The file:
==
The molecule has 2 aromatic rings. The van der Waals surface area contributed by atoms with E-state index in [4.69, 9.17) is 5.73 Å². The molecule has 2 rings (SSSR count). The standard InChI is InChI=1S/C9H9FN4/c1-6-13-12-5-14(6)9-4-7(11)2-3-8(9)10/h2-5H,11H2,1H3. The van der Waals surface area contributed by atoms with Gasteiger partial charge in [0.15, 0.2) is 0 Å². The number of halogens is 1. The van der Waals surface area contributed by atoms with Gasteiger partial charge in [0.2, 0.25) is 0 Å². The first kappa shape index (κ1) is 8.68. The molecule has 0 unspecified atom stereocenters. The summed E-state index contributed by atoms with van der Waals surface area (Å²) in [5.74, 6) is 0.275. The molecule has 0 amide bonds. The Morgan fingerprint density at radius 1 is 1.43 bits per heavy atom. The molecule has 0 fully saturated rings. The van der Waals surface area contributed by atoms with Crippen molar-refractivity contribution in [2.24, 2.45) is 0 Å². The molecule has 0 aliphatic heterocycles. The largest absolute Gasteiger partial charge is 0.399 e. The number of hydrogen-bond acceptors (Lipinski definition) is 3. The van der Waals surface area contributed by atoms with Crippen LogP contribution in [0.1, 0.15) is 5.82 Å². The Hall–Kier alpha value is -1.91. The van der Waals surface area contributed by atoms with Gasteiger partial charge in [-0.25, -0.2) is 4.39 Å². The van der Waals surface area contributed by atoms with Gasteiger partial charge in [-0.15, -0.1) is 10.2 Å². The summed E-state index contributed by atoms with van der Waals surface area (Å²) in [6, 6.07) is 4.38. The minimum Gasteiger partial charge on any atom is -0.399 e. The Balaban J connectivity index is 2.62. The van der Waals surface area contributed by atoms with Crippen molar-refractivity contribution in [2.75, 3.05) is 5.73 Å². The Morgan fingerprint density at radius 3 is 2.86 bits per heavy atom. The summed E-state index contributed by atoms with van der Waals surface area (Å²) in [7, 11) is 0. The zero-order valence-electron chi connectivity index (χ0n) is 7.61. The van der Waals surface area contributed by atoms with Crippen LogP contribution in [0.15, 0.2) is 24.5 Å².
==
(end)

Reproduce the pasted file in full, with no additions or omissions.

The molecule has 2 aromatic rings. The van der Waals surface area contributed by atoms with E-state index in [4.69, 9.17) is 5.73 Å². The molecule has 2 rings (SSSR count). The standard InChI is InChI=1S/C9H9FN4/c1-6-13-12-5-14(6)9-4-7(11)2-3-8(9)10/h2-5H,11H2,1H3. The van der Waals surface area contributed by atoms with Gasteiger partial charge in [0.15, 0.2) is 0 Å². The number of halogens is 1. The van der Waals surface area contributed by atoms with Gasteiger partial charge in [0.2, 0.25) is 0 Å². The first kappa shape index (κ1) is 8.68. The molecule has 0 unspecified atom stereocenters. The summed E-state index contributed by atoms with van der Waals surface area (Å²) in [5.74, 6) is 0.275. The molecule has 0 amide bonds. The Morgan fingerprint density at radius 1 is 1.43 bits per heavy atom. The molecule has 0 fully saturated rings. The van der Waals surface area contributed by atoms with Crippen molar-refractivity contribution in [2.24, 2.45) is 0 Å². The molecule has 0 aliphatic heterocycles. The largest absolute Gasteiger partial charge is 0.399 e. The number of hydrogen-bond acceptors (Lipinski definition) is 3. The van der Waals surface area contributed by atoms with Crippen LogP contribution in [0.1, 0.15) is 5.82 Å². The Hall–Kier alpha value is -1.91. The van der Waals surface area contributed by atoms with Gasteiger partial charge in [-0.25, -0.2) is 4.39 Å². The van der Waals surface area contributed by atoms with Gasteiger partial charge in [-0.15, -0.1) is 10.2 Å². The summed E-state index contributed by atoms with van der Waals surface area (Å²) in [6, 6.07) is 4.38. The minimum Gasteiger partial charge on any atom is -0.399 e. The Balaban J connectivity index is 2.62. The van der Waals surface area contributed by atoms with Crippen molar-refractivity contribution in [2.75, 3.05) is 5.73 Å². The Morgan fingerprint density at radius 3 is 2.86 bits per heavy atom. The summed E-state index contributed by atoms with van der Waals surface area (Å²) in [7, 11) is 0. The zero-order valence-electron chi connectivity index (χ0n) is 7.61. The van der Waals surface area contributed by atoms with Crippen LogP contribution in [0.15, 0.2) is 24.5 Å².